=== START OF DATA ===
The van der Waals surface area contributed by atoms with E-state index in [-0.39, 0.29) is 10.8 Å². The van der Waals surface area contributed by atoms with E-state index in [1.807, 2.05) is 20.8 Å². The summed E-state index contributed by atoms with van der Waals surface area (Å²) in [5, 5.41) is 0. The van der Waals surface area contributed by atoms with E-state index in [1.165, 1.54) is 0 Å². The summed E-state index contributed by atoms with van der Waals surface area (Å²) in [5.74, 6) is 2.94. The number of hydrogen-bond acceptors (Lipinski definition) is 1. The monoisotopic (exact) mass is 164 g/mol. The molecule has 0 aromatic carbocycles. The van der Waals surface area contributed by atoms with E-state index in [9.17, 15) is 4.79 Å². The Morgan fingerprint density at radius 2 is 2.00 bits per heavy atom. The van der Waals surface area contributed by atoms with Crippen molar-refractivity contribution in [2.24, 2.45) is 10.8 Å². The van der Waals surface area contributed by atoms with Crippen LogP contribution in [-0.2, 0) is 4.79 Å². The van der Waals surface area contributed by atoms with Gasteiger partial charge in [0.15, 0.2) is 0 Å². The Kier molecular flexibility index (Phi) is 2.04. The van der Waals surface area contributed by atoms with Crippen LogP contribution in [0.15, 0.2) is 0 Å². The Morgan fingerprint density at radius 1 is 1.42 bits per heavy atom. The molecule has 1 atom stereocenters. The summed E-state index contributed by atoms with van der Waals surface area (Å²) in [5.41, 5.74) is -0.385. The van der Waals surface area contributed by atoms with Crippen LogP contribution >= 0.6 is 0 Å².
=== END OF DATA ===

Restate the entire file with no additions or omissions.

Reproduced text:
The van der Waals surface area contributed by atoms with E-state index in [-0.39, 0.29) is 10.8 Å². The van der Waals surface area contributed by atoms with E-state index in [1.807, 2.05) is 20.8 Å². The summed E-state index contributed by atoms with van der Waals surface area (Å²) in [5, 5.41) is 0. The van der Waals surface area contributed by atoms with E-state index in [1.165, 1.54) is 0 Å². The summed E-state index contributed by atoms with van der Waals surface area (Å²) in [5.74, 6) is 2.94. The number of hydrogen-bond acceptors (Lipinski definition) is 1. The monoisotopic (exact) mass is 164 g/mol. The molecule has 0 aromatic carbocycles. The van der Waals surface area contributed by atoms with E-state index in [9.17, 15) is 4.79 Å². The Morgan fingerprint density at radius 2 is 2.00 bits per heavy atom. The van der Waals surface area contributed by atoms with Crippen molar-refractivity contribution in [2.24, 2.45) is 10.8 Å². The van der Waals surface area contributed by atoms with Crippen LogP contribution in [-0.2, 0) is 4.79 Å². The van der Waals surface area contributed by atoms with Gasteiger partial charge in [0.15, 0.2) is 0 Å². The Kier molecular flexibility index (Phi) is 2.04. The van der Waals surface area contributed by atoms with Crippen LogP contribution in [0.15, 0.2) is 0 Å². The Morgan fingerprint density at radius 1 is 1.42 bits per heavy atom. The molecule has 1 atom stereocenters. The summed E-state index contributed by atoms with van der Waals surface area (Å²) in [5.41, 5.74) is -0.385. The van der Waals surface area contributed by atoms with Crippen LogP contribution >= 0.6 is 0 Å².